This week’s Medicine Grand Rounds speaker was Lisa Carey, MD, Associate Professor in Hematology/Oncology at the University of North Carolina and Medical Director of the UNC Breast Center. Much of Dr. Carey’s research focuses on how an understanding of breast cancer genomics may tailor clinical therapy.
While the incidence of breast cancer has plateaued over the past few years, there has been a decline in the number of breast cancer deaths. The reason is thought to be two-fold: improved screening and more effective medical therapy. As treatment has improved, so too has the variability in choice and duration of therapy. However our ability to personalize adjuvant therapy so that women are receiving only the drugs they need is limited; most women are either over or under-treated.
The traditional model of cancer development holds that malignancy develops as a linear progression of genetic “hits:” successive loss of genetic integrity over time allowing for unchecked proliferation and spread of malignant cells. The biologic model, by contrast, argues that inborn traits and biologic variability sum to create a cancer subtype, which is later evidenced by the phenotypic variability we see in disease progression and treatment response. The biologic model has been largely informed by genomics, the study of large-scale genetic mapping, as its tool for defining breast cancer subtypes. Analysis of approximately 8000 genes via microarray has elucidated a gene sets that reliably identify several breast cancer subtypes. These subtypes are definable early in the course of disease, and are present both after chemotherapy and in metastatic disease. Dr. Carey’s work has focused on the ‘basal-like’ subtype in particular, so named because of its high density of genes coding for EGFR, basal cytokeratins, and other basal proteins. The basal-like subtype also has typically low HER2 and ER/PR expression, and is very proliferative.
Breast cancer subtyping being increasing used to predict the clinicopathologic characteristics of a patient’s disease. Population-based studies, such as the Carolina Breast Cancer Study, have found a preponderance of the basal-like subtype among pre-menopausal, African-American women. Patients that carry germline BRCA1 mutations also tend to develop the basal-like subtype. Somewhat surprisingly, traditional breast cancer risk factors (degree of parity or OCP use, for example) fail to predict ER-negative subtypes, and some factors may actually be protective in some subtypes.. Such variability has led researchers to try to identify particular gene profiles that can be used to predict outcome across all subtypes. From these studies, the basal-like subtype has emerged as the subtype most powerfully predictive of clinical progression and outcome.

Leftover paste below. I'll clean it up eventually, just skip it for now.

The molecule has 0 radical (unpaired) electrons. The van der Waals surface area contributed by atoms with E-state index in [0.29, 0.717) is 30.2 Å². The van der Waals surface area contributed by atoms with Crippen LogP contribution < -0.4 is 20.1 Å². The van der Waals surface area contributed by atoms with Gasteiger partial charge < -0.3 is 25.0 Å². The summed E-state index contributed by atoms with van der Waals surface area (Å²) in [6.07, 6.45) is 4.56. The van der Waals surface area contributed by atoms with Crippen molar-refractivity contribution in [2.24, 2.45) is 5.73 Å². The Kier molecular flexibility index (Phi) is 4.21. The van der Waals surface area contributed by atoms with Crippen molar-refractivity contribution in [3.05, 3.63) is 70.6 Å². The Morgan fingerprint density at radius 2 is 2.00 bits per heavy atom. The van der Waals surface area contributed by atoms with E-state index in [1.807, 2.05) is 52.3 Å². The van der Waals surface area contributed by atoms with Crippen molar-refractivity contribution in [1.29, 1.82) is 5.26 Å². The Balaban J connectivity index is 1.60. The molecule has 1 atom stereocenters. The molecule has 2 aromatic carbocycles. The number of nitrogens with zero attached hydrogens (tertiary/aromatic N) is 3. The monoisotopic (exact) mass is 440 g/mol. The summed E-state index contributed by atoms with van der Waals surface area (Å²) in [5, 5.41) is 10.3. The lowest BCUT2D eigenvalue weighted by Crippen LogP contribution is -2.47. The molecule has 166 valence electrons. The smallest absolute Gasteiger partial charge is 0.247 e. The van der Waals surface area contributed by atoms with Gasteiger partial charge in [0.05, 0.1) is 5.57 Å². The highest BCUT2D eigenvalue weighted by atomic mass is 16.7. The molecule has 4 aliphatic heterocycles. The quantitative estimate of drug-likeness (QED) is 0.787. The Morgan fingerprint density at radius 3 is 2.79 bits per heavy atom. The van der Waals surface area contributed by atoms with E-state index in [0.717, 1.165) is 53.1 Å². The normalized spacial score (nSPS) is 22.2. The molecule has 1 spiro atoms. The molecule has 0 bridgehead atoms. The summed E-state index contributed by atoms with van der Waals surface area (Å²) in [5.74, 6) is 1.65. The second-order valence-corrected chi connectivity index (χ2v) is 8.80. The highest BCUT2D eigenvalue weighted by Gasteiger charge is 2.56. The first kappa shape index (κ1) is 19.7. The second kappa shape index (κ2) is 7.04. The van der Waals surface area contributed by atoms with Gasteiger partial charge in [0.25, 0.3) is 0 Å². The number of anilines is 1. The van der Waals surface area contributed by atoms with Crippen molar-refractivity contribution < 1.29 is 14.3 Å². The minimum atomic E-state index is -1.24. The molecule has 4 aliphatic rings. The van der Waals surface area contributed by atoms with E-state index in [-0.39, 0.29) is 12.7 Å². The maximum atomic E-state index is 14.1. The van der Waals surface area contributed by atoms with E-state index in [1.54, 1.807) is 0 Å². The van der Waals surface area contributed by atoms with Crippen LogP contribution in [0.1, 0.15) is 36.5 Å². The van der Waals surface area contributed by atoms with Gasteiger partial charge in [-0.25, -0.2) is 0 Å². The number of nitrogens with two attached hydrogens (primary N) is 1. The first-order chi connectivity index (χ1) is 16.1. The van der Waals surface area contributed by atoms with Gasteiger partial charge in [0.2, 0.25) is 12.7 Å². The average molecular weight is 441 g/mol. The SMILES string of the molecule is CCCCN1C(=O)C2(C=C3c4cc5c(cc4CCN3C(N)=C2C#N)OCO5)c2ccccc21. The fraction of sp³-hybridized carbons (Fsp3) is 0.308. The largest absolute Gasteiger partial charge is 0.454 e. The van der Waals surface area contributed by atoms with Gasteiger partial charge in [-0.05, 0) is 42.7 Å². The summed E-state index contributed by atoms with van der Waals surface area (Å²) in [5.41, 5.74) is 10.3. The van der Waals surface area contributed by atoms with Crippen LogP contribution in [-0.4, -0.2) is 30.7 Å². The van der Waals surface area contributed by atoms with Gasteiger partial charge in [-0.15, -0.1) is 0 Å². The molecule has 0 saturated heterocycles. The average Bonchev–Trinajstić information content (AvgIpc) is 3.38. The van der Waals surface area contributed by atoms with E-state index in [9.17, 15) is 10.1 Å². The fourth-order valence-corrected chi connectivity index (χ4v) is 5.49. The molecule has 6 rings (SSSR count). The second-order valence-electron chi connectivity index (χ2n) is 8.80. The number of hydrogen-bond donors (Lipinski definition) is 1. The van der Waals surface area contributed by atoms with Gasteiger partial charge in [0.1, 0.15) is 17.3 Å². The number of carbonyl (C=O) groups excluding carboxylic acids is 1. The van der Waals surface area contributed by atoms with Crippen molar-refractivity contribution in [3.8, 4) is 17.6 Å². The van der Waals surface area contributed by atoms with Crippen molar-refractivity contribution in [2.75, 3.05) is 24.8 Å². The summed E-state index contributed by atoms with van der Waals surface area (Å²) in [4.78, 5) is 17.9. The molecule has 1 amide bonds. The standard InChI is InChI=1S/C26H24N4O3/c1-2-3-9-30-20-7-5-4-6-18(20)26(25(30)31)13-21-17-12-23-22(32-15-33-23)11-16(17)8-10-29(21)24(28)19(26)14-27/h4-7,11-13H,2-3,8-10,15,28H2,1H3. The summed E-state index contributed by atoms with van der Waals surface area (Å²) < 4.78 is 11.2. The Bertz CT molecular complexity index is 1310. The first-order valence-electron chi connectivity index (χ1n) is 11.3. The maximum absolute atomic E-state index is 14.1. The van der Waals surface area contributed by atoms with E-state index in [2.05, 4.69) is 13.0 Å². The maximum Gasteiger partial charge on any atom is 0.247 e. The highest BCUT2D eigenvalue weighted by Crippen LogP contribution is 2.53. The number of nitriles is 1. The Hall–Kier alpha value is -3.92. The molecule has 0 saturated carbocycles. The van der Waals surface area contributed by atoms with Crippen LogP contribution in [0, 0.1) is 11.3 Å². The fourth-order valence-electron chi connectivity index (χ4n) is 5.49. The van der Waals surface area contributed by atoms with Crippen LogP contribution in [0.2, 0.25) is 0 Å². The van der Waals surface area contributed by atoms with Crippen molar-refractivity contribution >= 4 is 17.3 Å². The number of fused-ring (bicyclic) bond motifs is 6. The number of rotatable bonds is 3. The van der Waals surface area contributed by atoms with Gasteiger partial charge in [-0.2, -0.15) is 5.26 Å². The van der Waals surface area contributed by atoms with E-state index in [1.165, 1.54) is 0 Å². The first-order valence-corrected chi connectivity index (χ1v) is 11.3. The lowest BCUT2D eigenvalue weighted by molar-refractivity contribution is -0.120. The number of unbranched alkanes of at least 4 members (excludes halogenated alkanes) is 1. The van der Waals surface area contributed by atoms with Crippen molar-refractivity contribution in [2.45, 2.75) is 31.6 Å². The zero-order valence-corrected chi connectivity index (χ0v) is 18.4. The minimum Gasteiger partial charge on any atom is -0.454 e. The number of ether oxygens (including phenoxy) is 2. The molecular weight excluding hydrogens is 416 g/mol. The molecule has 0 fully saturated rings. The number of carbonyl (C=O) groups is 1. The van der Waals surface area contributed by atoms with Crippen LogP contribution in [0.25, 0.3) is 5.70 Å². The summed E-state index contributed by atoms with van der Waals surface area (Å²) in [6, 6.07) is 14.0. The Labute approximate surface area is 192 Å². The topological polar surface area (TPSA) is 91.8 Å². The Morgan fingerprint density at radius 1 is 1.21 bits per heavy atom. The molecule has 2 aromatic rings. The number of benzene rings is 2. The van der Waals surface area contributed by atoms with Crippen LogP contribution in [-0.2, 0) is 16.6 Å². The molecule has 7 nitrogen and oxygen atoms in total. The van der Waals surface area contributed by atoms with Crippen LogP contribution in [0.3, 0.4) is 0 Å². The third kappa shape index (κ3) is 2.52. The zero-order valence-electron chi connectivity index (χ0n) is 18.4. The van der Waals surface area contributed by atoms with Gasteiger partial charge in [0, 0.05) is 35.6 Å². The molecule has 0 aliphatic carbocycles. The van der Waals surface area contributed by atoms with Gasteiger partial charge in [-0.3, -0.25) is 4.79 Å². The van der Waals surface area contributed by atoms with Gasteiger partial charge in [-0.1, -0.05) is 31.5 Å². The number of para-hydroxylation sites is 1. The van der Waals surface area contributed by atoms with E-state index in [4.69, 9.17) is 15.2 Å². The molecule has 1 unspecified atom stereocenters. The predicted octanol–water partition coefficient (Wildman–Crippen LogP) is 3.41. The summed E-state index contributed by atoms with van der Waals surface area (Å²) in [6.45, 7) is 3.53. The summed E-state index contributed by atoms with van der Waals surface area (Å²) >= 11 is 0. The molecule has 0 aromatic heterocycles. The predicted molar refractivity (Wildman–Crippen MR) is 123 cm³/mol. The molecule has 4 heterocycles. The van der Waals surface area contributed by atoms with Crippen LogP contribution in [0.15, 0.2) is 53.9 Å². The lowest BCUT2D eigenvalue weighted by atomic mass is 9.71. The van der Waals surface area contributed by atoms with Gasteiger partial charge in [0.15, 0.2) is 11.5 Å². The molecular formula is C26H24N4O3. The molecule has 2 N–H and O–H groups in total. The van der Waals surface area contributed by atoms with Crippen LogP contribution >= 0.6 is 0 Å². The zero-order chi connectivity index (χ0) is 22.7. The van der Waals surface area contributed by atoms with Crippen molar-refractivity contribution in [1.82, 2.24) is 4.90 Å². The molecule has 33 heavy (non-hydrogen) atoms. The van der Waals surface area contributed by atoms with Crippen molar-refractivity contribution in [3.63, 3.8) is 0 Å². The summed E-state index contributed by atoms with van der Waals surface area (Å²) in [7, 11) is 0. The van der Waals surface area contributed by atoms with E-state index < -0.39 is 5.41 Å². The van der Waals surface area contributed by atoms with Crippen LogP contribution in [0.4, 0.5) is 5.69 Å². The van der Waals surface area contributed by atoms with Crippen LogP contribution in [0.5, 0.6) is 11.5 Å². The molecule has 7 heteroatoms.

Breast cancer relapse is known to be heterogenous. While ER-positive breast cancer tends to maintain a low-but-constant relapse rate, the basal-like subtype typically evinces a high early rate followed by a rapid decline in number of relapses. This may suggest why these two subtypes have different responses to chemotherapy: chemotherapy tends to decrease early relapses and is more effective in ER-negative subtypes like the basal-like subtype; ERER-positive breast cancer has a constant risk of relapse over many years and is less impacted by chemotherapy.
Lastly, though genomic subtyping has shown promise as a model for predicting clinical outcome, it has yet to prove itself as a tool for choice of medical therapy. A number of agents have shown promise in the treatment of basal-like breast cancer, but it has not yet been proven that chemotherapy regimen can be tailored on the basis of genetic subtyping. We do not yet have known targeted drugs for this subtype, which is the subject of active study. Future efforts will work to clarify risk factors by breast cancer subtype, which may inform either directed lifestyle or chemopreventive strategies, improving chemotherapy, and identifying targeted drugs to effectively treat with a minimum of toxicity.